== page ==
In short, try not to go on an expletive laden tirade on live television...

On the one hand, you can see Hembery's point. As a control tyre supplier, Pirelli tyres are fundamental and (in theory) identical across the grid. You rarely hear of a driver gushing about the tyres without prompt, so the one-way critique of the tyres is generally only made public when something goes wrong.

Obviously, bad words make bad business and Pirelli - which arrived in F1 in an effort to improve his status as the world's fifth largest tyre company - openly admits that such 'publicity' has the power to harm public perception. Then again, you have to wonder what quality publicity Pirelli has to gain from adopting FOM's desire for tyres that degrade quickly... not something that would ever entice you to purchase tyres in the real world.

It's worth noting that Pirelli is more than just a tyre supplier in F1 though. It is a partner and a big partner at that, a relationship that arguably grants it the power to exert some pressure on even the higher powers to slap down some rules to ensure it gets its value for money.

Granted, from Pirelli's point of view, supplying tyres can be something of a thankless task, particularly when there is no competition, and not least when you are working to a high-wearing framework which is always likely to irk the very people you want to promote your brand.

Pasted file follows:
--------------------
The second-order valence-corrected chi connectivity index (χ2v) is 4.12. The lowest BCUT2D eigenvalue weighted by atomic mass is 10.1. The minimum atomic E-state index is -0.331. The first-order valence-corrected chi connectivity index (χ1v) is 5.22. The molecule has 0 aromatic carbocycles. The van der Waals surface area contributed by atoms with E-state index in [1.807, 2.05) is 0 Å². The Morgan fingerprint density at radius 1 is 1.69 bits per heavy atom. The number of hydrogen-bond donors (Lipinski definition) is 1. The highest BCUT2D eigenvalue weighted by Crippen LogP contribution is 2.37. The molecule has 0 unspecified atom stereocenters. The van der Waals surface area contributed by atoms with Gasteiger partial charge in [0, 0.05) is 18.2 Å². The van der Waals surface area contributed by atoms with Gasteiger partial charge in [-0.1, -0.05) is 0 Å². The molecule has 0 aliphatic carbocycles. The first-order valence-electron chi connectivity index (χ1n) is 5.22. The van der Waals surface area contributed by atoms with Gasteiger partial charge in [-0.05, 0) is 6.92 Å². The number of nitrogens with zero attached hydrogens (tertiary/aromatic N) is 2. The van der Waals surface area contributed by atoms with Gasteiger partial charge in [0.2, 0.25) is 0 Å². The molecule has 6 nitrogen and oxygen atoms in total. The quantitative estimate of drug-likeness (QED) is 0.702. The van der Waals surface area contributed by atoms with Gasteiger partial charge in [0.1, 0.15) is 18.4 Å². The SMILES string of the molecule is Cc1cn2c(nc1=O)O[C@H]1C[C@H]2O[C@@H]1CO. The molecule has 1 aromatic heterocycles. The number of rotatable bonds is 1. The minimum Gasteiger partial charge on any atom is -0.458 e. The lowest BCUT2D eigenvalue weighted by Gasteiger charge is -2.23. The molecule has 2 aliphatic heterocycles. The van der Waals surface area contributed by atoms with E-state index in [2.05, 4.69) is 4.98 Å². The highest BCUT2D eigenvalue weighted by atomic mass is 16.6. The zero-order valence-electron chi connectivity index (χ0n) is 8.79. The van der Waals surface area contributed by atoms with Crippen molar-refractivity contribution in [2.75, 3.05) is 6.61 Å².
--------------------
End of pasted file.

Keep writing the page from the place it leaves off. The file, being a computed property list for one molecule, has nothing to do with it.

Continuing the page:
This isn't new, however. As the supplier and sponsor for the World Superbike Championship, Pirelli has made it clear that riders and teams cannot be entirely honest about their feelings for the tyres. In a series where a 'duff' rear tyre has a massive impact - and essentially renders a bike impossible to ride -, it is frustrating then that riders are forced to almost entirely ignore the fact they just finished 15th in race two having won the first race at a canter. They know why, you know why, but no words can be uttered.

In a series not exactly teeming with sponsors desperate to pledge as much money as Pirelli seems willing to invest, perhaps a bit of discretion - or better 'communication' as it was coined - isn't unreasonable, but by making it clear to the public that drivers should keep some opinions to themselves, Pirelli may find it has already said too much itself.

Whether FOM will encourage drivers (particularly potty-mouth Vettel) to 'express themselves in the correct manner' when discussing the calendar, however, remains to be seen...

The sensible season